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## Unary-binary trees

A unary-binary tree is a tree with nodes of three types: terminal nodes, which have no children; unary nodes, which have one child each; and binary nodes, which have two children each. We can represent them with the following grammar, given in BNF:

<e> ::=
<terminal>
| <unary>
| <binary>

<terminal> ::=
"0"

<unary> ::=
"(1" <e> ")"

<binary> ::=
"(2" <e> " " <e> ")"


In this grammar the nodes are given in preorder and each node is represented by a digit which is the number of children it has.

## Motzkin numbers

Motzkin numbers (OEIS) (Wikipedia) have many interpretations, but one interpretation is that the nth Motzkin number is the number of distinct unary-binary trees with n nodes. A table of Motzkin numbers starts

N          Motzkin number M(N)
1          1
2          1
3          2
4          4
5          9
6         21
7         51
8        127
...


e.g. M(5) is 9, and the nine distinct unary-binary trees with 5 nodes are

1      (1 (1 (1 (1 0))))
2      (1 (1 (2 0 0)))
3      (1 (2 0 (1 0)))
4      (1 (2 (1 0) 0))
5      (2 0 (1 (1 0)))
6      (2 0 (2 0 0))
7      (2 (1 0) (1 0))
8      (2 (1 (1 0)) 0)
9      (2 (2 0 0) 0)


Take a single positive integer n as input and output all of the distinct unary-binary trees with n nodes.

Examples for n from 1 to 5 with parenthesis included for readability

0

(1 0)

(1 (1 0))
(2 0 0)

(1 (1 (1 0)))
(1 (2 0 0))
(2 0 (1 0))
(2 (1 0) 0)

(1 (1 (1 (1 0))))
(1 (1 (2 0 0)))
(1 (2 0 (1 0)))
(1 (2 (1 0) 0))
(2 0 (1 (1 0)))
(2 0 (2 0 0))
(2 (1 0) (1 0))
(2 (1 (1 0)) 0)
(2 (2 0 0) 0)


## Input

The input will be one positive integer.

## Output

The output should be an intelligible representation of the distinct unary-binary trees with that many nodes. It is not compulsory to use the exact string given by the BNF grammar above: it is sufficient that the syntax used give an unambiguous representation of the trees. E.g. you could use [] instead of (), an extra level of brackets [[]] instead of [], outer parenthesis are present or missing, extra commas or no commas, extra spaces, parenthesis or no parenthesis, etc.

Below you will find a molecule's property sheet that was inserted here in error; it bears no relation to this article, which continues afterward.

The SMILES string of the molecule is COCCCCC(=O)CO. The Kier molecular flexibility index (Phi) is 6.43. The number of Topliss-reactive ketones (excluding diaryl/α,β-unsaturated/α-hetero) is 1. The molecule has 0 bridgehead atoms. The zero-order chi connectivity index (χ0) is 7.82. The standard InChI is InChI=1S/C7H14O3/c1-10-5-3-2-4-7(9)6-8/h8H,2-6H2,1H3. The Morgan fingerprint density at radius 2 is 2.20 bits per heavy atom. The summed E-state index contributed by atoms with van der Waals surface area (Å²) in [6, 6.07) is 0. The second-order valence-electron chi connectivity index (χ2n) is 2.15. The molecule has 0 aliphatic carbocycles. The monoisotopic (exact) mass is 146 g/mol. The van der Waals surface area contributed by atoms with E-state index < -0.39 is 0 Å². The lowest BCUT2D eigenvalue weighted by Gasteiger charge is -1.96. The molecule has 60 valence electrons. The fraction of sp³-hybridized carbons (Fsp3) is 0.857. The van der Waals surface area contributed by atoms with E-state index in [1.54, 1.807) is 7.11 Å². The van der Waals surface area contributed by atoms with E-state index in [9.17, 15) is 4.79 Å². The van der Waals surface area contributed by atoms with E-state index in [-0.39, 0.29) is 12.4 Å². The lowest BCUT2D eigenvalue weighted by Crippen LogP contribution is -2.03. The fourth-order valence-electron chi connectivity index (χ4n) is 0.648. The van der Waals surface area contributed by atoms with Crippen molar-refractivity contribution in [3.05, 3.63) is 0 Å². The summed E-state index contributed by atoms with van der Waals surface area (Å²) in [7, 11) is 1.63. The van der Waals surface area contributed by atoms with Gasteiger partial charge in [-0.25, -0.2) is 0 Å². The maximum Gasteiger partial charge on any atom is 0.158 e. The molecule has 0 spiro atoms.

All of these are equivalent:

(1 (2 (1 0) 0))
[1 [2 [1 0] 0]]
1 2 1 0 0
12100
(1 [2 (1 0) 0])
.:.--
*%*55
(- (+ (- 1) 1))
-+-11


Also a variation purposed by @xnor in a comment. Since there is a way to translate this to a format that can be understood it is acceptable.

[[[]][]]  is (2 (1 0) 0)


To make this easier to understand convert some of the [] to () like so

[([])()]


[]


then insert a binary which needs two expression you get

 [()()] which is 2


and then for the first () insert a unary which needs one expression you get

 [([])()] which is 21


but since [] or () with no inner bracketing can represent 0 which needs no more expressions you can interpret it as

 2100


Note that answers should work theoretically with infinite memory, but will obviously run out of memory for an implementation-dependent finite input.

## A possible place to check for duplicate trees

One place to check for a duplicate is with M(5).
This one tree was generated twice for M(5) from M(4) trees

(2 (1 0) (1 0))


the first by adding a unary branch to

(2 (1 0) 0)


and second by adding a unary branch toUnary-binary trees

(2 0 (1 0))


## Unary-binary trees

A unary-binary tree is a tree with nodes of three types: terminal nodes, which have no children; unary nodes, which have one child each; and binary nodes, which have two children each. We can represent them with the following grammar, given in BNF: